Over the past few years, as Hollywood regaled us with futuristic inventions, few of us believed that we would live to see the technology come into existence. The heightened pace of technological innovation, though, seems to be sending us speeding towards a future that may previously have seemed impossible.
Enter the flying car, featured in plenty of sci-fi films, but first prophesied in 1940 by Henry Ford, who said: “Mark my words – a combination aeroplane and motor car is coming.”
Probably only handful of people believed in this futuristic possibility at the time.
Everyone is going to want one, and this time it’s not technology that’s holding the idea back, it’s regulations and infrastructure. The flying car is already here. After all, how quickly can parking lots—or driveways, for that matter--be turned into runways? And would these cars even need runways?
For the first flying cars, we won’t be pilots—we’ll be passengers, and everything will be controlled by a complex GPS system and a brand new air-traffic control concept.
And we’re closer than you think…
Last week, the German government signed a letter of intent that effectively gives the greenlight for testing of the flying taxi in and around the Bavarian city of Ingolstadt, the hometown of Audi.
Audi has teamed up with airplane maker Airbus and design house Italdesign to unveil Pop.Up Next, a reworked version of the two-seat autonomous vehicle concept, unveiled for the first time at last year's Geneva Motor Show.
Pop.Up Next revolves around a passenger pod that attaches to a skateboard-like platform, but that can hook up to a drone for times when flying is more convenient. The air module can fly some 30 miles on each charge of its 70-kWh battery, using eight electric motors that can reach a speed of 336 mph.
While greenlighting the project, German Transport Minister Andreas Scheuer said that flying taxis are no longer just a vision.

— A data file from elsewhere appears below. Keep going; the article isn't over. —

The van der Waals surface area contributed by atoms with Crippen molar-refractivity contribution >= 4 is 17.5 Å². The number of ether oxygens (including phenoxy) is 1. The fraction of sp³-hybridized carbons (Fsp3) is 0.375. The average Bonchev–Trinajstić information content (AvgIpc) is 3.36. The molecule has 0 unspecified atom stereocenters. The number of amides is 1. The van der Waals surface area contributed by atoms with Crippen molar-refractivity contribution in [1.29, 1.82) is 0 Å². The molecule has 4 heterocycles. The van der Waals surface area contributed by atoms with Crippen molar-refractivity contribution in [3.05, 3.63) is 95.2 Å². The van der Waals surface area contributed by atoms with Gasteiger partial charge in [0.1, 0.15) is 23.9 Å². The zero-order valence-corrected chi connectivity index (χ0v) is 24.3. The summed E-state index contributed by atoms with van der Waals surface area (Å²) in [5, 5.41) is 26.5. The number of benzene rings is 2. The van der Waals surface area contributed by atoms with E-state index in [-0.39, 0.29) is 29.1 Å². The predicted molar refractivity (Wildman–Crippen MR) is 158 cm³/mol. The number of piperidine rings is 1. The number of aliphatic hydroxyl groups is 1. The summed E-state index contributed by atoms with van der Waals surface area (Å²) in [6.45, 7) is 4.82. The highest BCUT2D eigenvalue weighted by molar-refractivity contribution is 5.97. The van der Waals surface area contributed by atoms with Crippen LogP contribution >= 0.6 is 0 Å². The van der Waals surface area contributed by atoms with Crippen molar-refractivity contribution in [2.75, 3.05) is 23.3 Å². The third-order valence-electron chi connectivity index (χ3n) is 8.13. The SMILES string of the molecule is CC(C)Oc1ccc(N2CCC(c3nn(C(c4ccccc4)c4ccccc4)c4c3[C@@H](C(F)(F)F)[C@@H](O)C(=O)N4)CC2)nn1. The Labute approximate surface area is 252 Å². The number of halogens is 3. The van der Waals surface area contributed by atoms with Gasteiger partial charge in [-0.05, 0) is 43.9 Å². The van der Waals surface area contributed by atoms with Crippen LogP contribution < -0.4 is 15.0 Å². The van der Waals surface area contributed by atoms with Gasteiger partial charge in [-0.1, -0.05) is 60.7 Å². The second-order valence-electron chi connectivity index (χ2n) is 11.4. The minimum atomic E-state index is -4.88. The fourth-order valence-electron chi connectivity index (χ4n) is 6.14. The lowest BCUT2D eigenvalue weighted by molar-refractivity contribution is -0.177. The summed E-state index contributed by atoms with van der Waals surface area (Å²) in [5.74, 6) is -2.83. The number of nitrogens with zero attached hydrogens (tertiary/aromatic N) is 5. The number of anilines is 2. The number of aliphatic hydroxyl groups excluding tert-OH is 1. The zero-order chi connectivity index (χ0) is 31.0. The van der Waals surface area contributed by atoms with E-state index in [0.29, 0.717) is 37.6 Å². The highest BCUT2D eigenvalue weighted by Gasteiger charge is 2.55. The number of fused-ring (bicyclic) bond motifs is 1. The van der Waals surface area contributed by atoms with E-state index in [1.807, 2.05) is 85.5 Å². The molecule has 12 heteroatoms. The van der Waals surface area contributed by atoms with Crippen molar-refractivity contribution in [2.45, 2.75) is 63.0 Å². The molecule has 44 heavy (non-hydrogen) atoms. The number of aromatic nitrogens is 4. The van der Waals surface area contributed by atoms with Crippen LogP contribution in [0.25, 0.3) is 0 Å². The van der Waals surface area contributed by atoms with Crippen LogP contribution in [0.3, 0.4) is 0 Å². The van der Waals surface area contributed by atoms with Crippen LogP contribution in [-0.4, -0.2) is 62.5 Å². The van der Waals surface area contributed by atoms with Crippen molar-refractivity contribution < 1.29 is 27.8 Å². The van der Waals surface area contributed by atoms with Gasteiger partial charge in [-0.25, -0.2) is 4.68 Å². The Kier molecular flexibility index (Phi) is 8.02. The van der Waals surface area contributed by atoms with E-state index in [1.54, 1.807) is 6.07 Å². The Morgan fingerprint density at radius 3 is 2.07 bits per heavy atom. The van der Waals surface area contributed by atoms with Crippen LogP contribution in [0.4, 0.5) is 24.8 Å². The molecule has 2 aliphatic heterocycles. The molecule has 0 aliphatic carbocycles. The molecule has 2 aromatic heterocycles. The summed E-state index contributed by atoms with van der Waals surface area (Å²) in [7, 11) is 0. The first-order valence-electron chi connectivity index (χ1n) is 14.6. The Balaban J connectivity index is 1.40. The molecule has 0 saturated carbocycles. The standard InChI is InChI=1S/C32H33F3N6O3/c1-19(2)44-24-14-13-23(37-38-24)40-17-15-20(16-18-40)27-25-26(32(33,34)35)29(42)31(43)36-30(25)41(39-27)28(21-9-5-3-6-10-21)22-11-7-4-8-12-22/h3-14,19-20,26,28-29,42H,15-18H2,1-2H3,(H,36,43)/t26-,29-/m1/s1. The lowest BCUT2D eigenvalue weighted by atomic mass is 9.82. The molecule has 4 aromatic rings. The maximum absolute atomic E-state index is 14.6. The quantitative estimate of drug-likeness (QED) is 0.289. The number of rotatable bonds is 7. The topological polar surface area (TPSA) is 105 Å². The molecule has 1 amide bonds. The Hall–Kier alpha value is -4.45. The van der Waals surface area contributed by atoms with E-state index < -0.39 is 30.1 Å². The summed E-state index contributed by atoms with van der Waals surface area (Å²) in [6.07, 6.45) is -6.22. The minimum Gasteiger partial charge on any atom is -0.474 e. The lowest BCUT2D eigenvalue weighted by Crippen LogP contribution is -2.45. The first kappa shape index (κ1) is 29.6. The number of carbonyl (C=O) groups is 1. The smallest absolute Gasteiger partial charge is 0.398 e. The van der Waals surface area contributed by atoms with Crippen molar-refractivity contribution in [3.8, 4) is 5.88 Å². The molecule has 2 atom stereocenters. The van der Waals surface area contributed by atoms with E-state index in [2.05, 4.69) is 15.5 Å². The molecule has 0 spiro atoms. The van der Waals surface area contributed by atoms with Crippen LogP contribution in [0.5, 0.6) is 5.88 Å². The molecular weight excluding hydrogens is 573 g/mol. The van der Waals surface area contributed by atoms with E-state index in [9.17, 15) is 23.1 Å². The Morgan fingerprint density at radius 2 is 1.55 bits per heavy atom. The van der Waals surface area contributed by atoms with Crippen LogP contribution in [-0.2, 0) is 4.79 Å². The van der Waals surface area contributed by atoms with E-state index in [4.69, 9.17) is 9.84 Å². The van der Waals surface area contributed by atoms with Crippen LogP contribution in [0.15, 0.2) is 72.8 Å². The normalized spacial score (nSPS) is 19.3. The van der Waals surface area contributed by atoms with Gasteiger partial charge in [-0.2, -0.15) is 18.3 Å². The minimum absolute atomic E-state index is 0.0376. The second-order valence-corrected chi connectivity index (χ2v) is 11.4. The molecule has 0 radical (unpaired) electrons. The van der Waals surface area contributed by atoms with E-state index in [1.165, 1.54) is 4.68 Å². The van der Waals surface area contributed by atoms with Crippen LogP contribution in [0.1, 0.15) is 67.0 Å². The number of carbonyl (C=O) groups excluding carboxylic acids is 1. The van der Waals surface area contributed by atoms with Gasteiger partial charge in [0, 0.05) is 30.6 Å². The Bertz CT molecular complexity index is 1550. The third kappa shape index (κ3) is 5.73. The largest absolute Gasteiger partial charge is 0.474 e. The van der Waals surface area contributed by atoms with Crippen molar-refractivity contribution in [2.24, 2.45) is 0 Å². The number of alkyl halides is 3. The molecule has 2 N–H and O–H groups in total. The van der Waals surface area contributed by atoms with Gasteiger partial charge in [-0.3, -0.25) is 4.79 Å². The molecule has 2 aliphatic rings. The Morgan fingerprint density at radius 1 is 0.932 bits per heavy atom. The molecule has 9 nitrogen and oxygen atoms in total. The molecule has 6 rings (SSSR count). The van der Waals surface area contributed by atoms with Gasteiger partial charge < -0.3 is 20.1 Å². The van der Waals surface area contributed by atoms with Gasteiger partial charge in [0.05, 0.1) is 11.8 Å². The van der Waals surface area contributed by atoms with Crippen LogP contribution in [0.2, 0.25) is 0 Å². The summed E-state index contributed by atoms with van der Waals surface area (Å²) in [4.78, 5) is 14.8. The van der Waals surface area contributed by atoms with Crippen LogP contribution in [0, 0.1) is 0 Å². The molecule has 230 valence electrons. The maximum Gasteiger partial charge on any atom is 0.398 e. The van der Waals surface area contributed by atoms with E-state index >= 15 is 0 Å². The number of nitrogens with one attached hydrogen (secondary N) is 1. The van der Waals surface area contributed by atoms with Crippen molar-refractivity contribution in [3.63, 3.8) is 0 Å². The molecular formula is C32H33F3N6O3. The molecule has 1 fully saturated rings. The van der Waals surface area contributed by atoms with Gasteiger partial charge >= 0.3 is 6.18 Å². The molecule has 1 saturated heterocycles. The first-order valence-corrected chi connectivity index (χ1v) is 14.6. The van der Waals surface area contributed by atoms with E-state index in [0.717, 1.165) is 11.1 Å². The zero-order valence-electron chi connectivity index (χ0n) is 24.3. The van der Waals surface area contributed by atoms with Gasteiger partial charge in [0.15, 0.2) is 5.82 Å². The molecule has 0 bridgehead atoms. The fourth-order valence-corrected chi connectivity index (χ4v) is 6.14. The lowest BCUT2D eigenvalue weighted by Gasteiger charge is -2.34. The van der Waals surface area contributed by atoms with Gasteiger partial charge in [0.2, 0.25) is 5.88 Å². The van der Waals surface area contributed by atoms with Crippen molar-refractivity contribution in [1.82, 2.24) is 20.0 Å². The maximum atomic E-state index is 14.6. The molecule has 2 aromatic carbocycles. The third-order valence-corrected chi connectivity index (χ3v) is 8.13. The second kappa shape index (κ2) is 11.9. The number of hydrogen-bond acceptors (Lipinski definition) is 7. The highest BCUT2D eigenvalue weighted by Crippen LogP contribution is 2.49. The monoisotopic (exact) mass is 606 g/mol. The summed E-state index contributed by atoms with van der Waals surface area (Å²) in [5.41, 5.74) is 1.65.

“They can take us off into a new dimension of mobility…They're a huge opportunity for companies and young startups that already develop this technology very concretely and successfully," Scheuer said.
When we’ll start seeing commercial production, though, is anyone’s guess. That depends on quite a few variables, starting with testing in Germany.
Airbus and Italdesign believe it could be somewhere between seven and 10 years.
For now, this project is about preparing the public mindset for what is to come—and it’s about fierce tech competition.
Check out Uber, for instance.
The ride-hailing giant is already negotiating the technology and safety infrastructure with its research into Elevate, a fleet of electric, autonomous, vertical takeoff and landing (VTOL) aerial taxis. And they’re planning to launch by 2020 in Dubai and Dallas-Fort Worth, with other cities to follow.
Uber’s vision is one of “vertiports” in city centers’, controlled by new concept of air-traffic control.
Volocopter, a German startup backed by Intel and Daimler has built a drone-like electric helicopter to ferry travelers across cities. And it’s already completed test flights and seeks to offer first commercial trips in the next three to five years.
In November, Geely, the Chinese owner of Volvo and Lotus, acquired Terrafugia, a U.S. flying-car developer that plans on delivering its first flying car to the market by 2019, and then launch its VTOL by 2023.
With an investment of $100 million, Toyota is also working on a fully electric, VTOL, computer-controlled flying car and has teamed up with Jetblue.
It seems like most naysayers still in the room will soon be silenced by this onslaught of innovation.
By Damir Kaletovic for Safehaven.com